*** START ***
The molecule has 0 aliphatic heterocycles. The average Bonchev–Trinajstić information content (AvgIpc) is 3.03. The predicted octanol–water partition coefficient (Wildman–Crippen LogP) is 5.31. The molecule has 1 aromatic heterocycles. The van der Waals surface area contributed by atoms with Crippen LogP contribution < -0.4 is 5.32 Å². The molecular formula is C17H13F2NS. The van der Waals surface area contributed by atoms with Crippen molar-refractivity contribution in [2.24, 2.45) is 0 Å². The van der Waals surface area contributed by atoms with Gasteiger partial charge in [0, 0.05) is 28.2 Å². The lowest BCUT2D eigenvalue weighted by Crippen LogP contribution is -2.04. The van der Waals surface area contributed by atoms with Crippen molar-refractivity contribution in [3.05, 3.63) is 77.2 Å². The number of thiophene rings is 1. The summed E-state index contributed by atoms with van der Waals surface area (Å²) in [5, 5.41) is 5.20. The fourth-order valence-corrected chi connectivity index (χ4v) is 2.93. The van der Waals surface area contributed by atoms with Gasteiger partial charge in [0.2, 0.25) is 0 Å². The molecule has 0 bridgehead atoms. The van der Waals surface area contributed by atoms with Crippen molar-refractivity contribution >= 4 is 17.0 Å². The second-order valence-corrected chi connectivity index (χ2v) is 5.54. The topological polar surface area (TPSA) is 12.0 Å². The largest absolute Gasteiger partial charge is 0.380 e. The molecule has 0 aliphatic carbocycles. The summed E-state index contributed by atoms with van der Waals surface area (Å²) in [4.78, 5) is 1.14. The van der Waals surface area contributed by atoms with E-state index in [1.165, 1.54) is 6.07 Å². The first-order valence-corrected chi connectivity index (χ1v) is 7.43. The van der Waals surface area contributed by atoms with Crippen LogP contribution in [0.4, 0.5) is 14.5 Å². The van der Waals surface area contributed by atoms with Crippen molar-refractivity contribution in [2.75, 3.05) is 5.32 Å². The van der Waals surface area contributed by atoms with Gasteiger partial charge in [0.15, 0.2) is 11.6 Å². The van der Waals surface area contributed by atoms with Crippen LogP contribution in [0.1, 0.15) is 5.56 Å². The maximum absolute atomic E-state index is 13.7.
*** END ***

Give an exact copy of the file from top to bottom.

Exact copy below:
The molecule has 0 aliphatic heterocycles. The average Bonchev–Trinajstić information content (AvgIpc) is 3.03. The predicted octanol–water partition coefficient (Wildman–Crippen LogP) is 5.31. The molecule has 1 aromatic heterocycles. The van der Waals surface area contributed by atoms with Crippen LogP contribution < -0.4 is 5.32 Å². The molecular formula is C17H13F2NS. The van der Waals surface area contributed by atoms with Crippen molar-refractivity contribution in [2.24, 2.45) is 0 Å². The van der Waals surface area contributed by atoms with Gasteiger partial charge in [0, 0.05) is 28.2 Å². The lowest BCUT2D eigenvalue weighted by Crippen LogP contribution is -2.04. The van der Waals surface area contributed by atoms with Crippen molar-refractivity contribution in [3.05, 3.63) is 77.2 Å². The number of thiophene rings is 1. The summed E-state index contributed by atoms with van der Waals surface area (Å²) in [5, 5.41) is 5.20. The fourth-order valence-corrected chi connectivity index (χ4v) is 2.93. The van der Waals surface area contributed by atoms with Gasteiger partial charge in [0.2, 0.25) is 0 Å². The molecule has 0 bridgehead atoms. The van der Waals surface area contributed by atoms with Crippen molar-refractivity contribution >= 4 is 17.0 Å². The second-order valence-corrected chi connectivity index (χ2v) is 5.54. The topological polar surface area (TPSA) is 12.0 Å². The largest absolute Gasteiger partial charge is 0.380 e. The molecule has 0 aliphatic carbocycles. The summed E-state index contributed by atoms with van der Waals surface area (Å²) in [4.78, 5) is 1.14. The van der Waals surface area contributed by atoms with E-state index in [1.165, 1.54) is 6.07 Å². The first-order valence-corrected chi connectivity index (χ1v) is 7.43. The van der Waals surface area contributed by atoms with Crippen LogP contribution in [0.4, 0.5) is 14.5 Å². The van der Waals surface area contributed by atoms with Crippen molar-refractivity contribution in [2.75, 3.05) is 5.32 Å². The van der Waals surface area contributed by atoms with Gasteiger partial charge in [0.15, 0.2) is 11.6 Å². The van der Waals surface area contributed by atoms with Crippen LogP contribution in [0.1, 0.15) is 5.56 Å². The maximum absolute atomic E-state index is 13.7.